“Let’s Defect, If They Accept Us, We Live, If They Reject Us, We Die”

Whenever I express my view on the derogatory terms called “political prostitution” and “politics of the stomach” to the hearing of my colleagues, and add that crop of politicians who notoriously have the predilection to cross carpet to another party are selfish, I am always bombarded with demand for the clarification of the viewpoint to which I have always satisfactory done to their understanding. My conviction on the issue cannot in any way be pooh-poohed as I am a dyed-in-the-wool student of a school of thought that believes that the politics of defection has a debilitating implication on Nigeria’s democracy. Without any iota of exaggeration, there is no denying the fact that party defection which arise from greed and internal party conflict remains a serious challenge to Nigeria’s democracy. For the sake of clarity, it is expedient to say that “political prostitution is a brand of politics where politicians hobnob from one political party to the other and later affiliate with a particular one, and in the process mortgage their intellectualism and pride to align with an entirely different ideology to the one they earlier subscribed to while in the dumped political party.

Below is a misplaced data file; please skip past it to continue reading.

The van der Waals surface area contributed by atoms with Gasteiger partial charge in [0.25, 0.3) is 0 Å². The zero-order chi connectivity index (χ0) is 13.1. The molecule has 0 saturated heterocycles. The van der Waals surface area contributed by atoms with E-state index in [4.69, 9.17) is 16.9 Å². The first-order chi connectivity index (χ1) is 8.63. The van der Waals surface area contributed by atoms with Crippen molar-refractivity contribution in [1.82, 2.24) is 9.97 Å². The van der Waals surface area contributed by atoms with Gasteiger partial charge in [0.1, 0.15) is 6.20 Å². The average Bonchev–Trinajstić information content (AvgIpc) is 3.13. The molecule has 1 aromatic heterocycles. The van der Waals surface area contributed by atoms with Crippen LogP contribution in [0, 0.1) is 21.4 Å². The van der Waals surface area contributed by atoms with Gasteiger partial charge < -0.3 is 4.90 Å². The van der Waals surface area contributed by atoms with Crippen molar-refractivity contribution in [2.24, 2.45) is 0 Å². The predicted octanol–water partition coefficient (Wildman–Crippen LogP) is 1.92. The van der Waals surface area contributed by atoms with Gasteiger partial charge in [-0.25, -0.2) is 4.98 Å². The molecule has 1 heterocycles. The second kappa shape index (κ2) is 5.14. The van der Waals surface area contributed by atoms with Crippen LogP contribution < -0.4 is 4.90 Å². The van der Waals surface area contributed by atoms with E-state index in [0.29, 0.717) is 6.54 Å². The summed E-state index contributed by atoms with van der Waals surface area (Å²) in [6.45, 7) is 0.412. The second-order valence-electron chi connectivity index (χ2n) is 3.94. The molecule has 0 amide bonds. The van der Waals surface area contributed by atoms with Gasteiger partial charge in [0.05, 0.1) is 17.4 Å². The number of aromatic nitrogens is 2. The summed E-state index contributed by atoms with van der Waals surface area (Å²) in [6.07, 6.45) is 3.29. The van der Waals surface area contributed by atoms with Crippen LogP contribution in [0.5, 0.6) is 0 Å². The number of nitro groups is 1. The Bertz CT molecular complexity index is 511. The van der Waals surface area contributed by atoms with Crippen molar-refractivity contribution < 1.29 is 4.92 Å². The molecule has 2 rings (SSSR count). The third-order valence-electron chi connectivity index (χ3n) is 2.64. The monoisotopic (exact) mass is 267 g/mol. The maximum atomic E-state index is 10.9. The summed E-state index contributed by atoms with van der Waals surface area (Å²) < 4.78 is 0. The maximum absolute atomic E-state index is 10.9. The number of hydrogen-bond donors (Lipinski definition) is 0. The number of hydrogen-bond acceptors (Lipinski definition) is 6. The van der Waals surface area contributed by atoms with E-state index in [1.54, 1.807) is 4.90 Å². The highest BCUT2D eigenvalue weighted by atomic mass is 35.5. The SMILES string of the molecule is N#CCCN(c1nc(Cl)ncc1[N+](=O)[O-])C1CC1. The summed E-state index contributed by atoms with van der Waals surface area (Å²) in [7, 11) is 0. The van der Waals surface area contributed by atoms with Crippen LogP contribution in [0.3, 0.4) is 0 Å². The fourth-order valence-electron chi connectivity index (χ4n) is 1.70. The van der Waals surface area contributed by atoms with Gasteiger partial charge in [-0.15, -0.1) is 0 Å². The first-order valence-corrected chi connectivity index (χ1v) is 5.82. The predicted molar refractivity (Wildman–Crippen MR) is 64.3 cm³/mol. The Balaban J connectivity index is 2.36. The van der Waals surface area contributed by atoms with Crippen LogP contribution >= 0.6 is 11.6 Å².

In fact, party defection and philosophical slipup in the ongoing political dispensation constitute a major problem to democratic stability. It has by each passing political dispensation remained a worrisome trend as politicians defect from one party to another with reckless abandon,not on the basis of ideological disagreement, but on selfish interest, and which poses serious deleterious impact on democratic stability and consolidation. The trend of baseless defections among Nigerian politicians unarguably makes mockery of Nigerian democracy, andnegates the values of opposition parties in democratic system, invalidates opposing views and reduce the efficacy of alternative democratic choices.